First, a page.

Tag Archives: mental illness

Book review: The Twisted Window by Lois Duncan (0440201845) E-book

This is an unusual and disturbing story about mental illness.  The attractive, new guy at school, Brad Johnson, has taken an interest in Tracy Lloyd, but what does he really want from her.  If it only could be so easy.  His story is heart-wrenching and frightening and her fate is in the hands of this confused young man.

A young adult novel with twists and turns that catch you off guard.  It will take you in and leave you gasping.

Thank you to Ms. Duncan, Open Road Media and NetGalley for giving me the opportunity to read this book.


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Book review – Forgiving Troy: A True Story of Murder, Mental Illness, and Recovery by Thom Bierdz (9781615394852)

Thom Bierdz is an actor, artist, author and loving brother who reaches into his own psyche to tell a heart wrenching and raw account of his life that will leave you breathless.

Not only does Thom write about his struggle to understand why his brother murdered his mother, but he writes about his struggles with his religious beliefs, his sexuality, his acting career and his own mental challenges. His writing style is remarkable. You feel like he is sitting right in front of you telling his life story and he leaves nothing out.

A very gripping book that pulled me in from the beginning. I read this book in one sitting and will not forget it. One of the best memoirs I have read in a long time. I look forward to Thom’s return to The Young and the Restless and I hope to see a motion picture soon based on this book.

Also, I want to mention Thom’s striking artwork that is displayed throughout the book. He has a website at http://www.ThomBierdz.com that shows more of his work.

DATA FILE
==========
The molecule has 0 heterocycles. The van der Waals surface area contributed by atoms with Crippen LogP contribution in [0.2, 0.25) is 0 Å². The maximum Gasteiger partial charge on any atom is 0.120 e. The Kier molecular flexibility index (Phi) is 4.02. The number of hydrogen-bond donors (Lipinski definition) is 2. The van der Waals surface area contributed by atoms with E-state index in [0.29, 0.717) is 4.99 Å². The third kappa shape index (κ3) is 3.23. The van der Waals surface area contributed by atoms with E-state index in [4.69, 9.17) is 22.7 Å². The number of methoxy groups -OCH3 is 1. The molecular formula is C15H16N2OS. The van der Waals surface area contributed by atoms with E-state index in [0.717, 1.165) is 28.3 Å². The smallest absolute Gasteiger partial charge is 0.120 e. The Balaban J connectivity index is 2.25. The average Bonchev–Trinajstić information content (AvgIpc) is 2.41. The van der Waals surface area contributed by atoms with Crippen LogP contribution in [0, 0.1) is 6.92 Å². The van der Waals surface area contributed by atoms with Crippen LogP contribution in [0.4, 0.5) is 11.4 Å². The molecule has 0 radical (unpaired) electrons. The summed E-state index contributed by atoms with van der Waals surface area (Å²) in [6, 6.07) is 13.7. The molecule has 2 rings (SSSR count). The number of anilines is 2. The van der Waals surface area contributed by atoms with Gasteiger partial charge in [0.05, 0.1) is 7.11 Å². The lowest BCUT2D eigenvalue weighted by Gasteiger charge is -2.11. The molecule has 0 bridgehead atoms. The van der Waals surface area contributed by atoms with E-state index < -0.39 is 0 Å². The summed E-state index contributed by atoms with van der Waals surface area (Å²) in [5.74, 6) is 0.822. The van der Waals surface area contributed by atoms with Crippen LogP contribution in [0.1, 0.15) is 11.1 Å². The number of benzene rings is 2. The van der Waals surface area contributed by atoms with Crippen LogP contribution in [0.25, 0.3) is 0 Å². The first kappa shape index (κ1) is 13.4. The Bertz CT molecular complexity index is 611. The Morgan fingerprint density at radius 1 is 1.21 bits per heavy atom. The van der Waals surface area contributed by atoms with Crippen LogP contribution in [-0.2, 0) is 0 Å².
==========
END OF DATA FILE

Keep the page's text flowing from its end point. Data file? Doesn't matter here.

Thank you very much to Thom and Bostick Communications for giving me the opportunity to review this book.

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Book review: The Jagged Years of Ruthie J. by Ruth Simkin (9781897430545)

Ruthie Simkin’s young life was about to change.  She would have strange, hysterical episodes where she knew subconsciously they were wrong, but she did them anyway.  At age 18 after a particular terrifying incident and after being diagnosed with epilepsy, her mother and father had had enough and against her will, put her in Chestnut Lodge (aka a mental institution).   Ruthie finally realizes her illness and notes that “The only thing I knew about epilepsy was that it was a bad thing to have.  In 1963, epilepsy was considered worse than having a mental illness; it was like mental illness multiplied. “  Thinking she was only going to stay a few weeks, she discovers that getting out will take her 2 long, grueling years.  Commenting about the doctors and administrators at the Chestnut Lodge which catered to wealthier clients, “Those assholes really have it made.  They tell you how to be, tell you how to feel, put the keys in their pockets and collect the cash.”   In the first year of her stay, she has to deal with a doctor who needs to be committed himself.  Her strength perseveres and she finally convinces the administration to assign her to another doctor who changes her life.  With all the seriousness of this book, there were bits of humor thrown in such as “I smiled thinking that while my friends were into rock and roll, I was into rock and remember.”  There are no holds barred in this memoir.  Ruthie tells it like it is and doesn’t leave out the details of the harsh reality of living in a mental hospital.   She didn’t let her confinement change who she was and stayed strong through some very difficult circumstances   Ruth Simkin is now a physician and a public speaker who talks about her experience as an ex-mental patient.  An inspiring read.

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